The leader of the statewide effort to boost cancer care in Georgia resigned Friday, Gov. Sonny Perdue announced.
The move seems almost certain to delay an announcement of funding for proposed regional cancer networks, such as the joint Athens-Augusta program and the one centered around Savannah.
Russ Toal, who had been tapped by then-Gov. Roy Barnes to lead the Georgia Cancer Coalition after it was formed in 2000, resigned as president "to entertain other job opportunities," Mr. Perdue's office announced.
"His leadership will be missed," Mr. Perdue said in a statement. "I wish him the very best as he moves forward."
The news surprised some in Augusta who had drawn up the East Georgia Cancer Network, which had been named one of three initial Regional Programs of Excellence earlier this year. In a related proposal, the Medical College of Georgia and the University of Georgia at Athens had been awarded provisional designation as a Center of Excellence for its proposed Georgia Cancer Research Center.
Mr. Toal said last month that he hoped to have those programs refined to address concerns from an outside expert panel in time to announce the funding decisions in October. That funding comes through the state's share of the tobacco settlement and Mr. Toal had been working with the governor's Office of Planning and Budget on those allocations.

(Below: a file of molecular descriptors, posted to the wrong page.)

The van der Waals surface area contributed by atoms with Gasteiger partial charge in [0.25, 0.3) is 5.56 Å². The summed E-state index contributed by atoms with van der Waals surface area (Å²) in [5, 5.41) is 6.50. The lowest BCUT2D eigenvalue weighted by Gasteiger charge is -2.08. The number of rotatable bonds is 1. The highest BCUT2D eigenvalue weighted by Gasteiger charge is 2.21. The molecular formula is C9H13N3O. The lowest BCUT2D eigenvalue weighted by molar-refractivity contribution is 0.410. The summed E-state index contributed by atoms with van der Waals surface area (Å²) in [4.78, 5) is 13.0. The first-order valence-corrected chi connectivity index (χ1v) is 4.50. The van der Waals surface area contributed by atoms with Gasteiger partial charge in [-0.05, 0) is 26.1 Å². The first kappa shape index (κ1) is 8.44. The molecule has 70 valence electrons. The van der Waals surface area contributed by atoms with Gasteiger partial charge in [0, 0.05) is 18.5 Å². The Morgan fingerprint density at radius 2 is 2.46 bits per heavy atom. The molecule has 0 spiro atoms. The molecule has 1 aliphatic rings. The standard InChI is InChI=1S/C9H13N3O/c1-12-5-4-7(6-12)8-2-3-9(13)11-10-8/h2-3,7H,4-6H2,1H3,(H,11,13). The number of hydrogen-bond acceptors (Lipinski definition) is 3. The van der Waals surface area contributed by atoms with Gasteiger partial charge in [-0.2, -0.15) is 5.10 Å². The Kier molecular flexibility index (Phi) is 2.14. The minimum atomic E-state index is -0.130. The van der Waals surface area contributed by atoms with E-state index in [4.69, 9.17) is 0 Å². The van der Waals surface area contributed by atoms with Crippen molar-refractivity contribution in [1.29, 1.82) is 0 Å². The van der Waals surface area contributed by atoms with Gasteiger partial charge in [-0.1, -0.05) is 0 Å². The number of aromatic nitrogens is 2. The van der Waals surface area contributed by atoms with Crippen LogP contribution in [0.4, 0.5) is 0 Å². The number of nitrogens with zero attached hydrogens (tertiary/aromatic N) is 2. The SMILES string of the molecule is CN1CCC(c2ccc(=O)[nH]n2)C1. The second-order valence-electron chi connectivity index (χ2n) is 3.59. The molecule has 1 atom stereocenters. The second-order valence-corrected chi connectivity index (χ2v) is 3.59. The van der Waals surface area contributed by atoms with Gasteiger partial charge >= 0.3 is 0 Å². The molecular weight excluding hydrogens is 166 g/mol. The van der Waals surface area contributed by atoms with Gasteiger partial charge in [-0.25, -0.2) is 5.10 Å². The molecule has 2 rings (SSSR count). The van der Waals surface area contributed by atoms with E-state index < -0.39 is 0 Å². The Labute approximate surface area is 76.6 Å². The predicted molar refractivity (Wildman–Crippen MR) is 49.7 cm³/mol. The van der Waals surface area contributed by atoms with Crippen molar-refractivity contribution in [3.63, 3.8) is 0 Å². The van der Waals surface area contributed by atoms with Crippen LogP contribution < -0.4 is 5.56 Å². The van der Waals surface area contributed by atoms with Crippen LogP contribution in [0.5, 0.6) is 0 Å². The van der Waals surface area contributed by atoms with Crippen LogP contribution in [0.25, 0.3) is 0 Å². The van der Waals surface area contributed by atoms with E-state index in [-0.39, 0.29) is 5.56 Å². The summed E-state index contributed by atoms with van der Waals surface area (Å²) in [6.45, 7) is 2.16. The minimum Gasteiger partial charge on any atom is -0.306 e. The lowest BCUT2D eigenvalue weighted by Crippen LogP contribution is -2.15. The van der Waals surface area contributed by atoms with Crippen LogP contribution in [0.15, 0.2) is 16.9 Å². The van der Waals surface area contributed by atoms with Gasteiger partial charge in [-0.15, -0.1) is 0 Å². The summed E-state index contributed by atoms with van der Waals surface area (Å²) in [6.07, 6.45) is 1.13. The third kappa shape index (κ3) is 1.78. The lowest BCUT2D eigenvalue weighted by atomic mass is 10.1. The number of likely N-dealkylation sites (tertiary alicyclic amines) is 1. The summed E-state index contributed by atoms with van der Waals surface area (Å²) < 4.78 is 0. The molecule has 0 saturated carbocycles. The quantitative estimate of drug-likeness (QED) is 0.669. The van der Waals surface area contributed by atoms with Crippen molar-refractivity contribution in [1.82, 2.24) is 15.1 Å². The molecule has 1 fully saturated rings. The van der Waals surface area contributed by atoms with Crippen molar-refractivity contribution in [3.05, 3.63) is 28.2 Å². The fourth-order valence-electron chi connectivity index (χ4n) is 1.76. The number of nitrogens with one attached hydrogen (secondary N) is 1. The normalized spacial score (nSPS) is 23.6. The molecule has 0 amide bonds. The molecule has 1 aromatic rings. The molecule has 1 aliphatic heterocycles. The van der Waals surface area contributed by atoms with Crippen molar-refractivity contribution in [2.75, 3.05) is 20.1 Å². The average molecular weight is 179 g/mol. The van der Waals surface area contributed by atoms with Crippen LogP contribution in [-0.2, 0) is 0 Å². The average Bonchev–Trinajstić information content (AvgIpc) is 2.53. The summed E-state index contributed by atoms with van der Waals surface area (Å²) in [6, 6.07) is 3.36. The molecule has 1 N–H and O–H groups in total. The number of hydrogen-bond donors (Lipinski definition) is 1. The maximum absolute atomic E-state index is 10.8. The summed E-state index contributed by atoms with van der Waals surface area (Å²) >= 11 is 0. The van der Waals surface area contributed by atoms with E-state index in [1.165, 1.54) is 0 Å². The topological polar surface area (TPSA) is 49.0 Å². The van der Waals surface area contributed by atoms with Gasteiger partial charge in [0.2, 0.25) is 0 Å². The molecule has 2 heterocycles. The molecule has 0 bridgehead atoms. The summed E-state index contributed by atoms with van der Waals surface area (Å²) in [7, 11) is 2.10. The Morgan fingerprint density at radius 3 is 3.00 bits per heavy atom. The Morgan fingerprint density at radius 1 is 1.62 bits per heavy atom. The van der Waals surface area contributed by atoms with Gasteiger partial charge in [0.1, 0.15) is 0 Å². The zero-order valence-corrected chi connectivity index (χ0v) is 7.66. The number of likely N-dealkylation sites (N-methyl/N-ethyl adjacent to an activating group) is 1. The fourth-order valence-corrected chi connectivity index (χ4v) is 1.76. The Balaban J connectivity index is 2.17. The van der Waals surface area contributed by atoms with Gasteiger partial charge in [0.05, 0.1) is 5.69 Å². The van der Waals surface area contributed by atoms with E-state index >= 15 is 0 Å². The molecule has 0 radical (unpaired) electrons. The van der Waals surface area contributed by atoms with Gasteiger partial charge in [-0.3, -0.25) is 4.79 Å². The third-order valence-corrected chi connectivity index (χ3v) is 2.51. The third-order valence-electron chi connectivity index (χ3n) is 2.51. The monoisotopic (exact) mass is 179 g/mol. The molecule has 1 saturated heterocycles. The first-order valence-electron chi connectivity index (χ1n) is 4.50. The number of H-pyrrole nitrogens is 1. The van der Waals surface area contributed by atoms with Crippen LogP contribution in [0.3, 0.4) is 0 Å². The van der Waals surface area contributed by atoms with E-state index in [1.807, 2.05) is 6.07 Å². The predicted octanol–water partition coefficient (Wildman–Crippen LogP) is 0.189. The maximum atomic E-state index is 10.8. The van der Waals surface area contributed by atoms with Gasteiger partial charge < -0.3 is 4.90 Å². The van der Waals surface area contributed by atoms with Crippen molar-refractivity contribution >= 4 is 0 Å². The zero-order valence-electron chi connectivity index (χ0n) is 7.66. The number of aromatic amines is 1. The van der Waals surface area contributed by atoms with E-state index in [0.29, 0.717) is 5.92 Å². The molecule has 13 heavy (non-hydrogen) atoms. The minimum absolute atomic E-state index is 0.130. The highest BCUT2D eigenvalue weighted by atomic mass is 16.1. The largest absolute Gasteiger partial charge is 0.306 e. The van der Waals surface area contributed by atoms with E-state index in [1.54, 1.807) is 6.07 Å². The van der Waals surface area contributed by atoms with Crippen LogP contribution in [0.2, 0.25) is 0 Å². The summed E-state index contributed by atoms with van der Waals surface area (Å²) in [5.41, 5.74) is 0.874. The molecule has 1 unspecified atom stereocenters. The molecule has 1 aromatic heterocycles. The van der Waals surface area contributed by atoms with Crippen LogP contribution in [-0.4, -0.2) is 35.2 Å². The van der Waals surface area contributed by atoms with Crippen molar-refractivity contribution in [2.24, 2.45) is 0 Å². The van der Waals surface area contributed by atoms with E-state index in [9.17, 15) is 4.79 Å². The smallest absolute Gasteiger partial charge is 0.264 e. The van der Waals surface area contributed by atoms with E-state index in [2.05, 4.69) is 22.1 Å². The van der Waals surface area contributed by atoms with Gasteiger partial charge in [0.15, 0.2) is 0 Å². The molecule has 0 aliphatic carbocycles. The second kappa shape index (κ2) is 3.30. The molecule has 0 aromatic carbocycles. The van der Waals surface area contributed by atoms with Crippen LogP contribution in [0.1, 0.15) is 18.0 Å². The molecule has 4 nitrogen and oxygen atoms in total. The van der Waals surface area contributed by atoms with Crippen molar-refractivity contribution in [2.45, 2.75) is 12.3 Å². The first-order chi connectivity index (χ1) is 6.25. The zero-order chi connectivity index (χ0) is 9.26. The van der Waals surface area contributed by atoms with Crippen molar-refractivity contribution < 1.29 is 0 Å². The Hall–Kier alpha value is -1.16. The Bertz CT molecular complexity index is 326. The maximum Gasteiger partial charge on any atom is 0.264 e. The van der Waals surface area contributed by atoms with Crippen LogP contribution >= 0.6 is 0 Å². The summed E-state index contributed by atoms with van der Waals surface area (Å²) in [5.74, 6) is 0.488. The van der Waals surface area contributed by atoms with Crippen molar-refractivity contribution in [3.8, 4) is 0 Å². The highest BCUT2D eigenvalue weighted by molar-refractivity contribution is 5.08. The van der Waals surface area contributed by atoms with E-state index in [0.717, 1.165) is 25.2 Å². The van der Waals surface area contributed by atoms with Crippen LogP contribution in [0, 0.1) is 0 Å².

"That will probably slow things down a bit," said Cindy Lunsford, the vice president for community services at University Hospital and one of those shepherding the local initiative.
"I don't really know what that will do to the time line," said Dr. David Stern, the dean of the School of Medicine at MCG and co-principal investigator for the center proposal. "I think one suspicion would be if there is going to be a change in organization that it could delay things. My real hope is that the commitment to do it is there."
Mr. Toal, a former Commissioner of the Department of Community Health, did not return a call to his office late Friday afternoon.
The $1 billion initiative envisioned taking $300 million to $400 million in tobacco funds and using that to attract private and foundation funding to encourage innovative and comprehensive cancer treatment across the state. It also was expected to fund as many as 150 new researchers and turn Georgia into a hotbed for cancer discoveries.
Former Health and Human Services Secretary Louis Sullivan and cancer survivor and former Carter Administration official Hamilton Jordan will head up a committee to review the overall mission of the coalition.
Mr. Toal announced Thursday that the Institute of Medicine will spend a year studying the coalition and helping it craft goals and measurements of progress.
Reach Tom Corwin at (706) 823-3213 or email@example.com.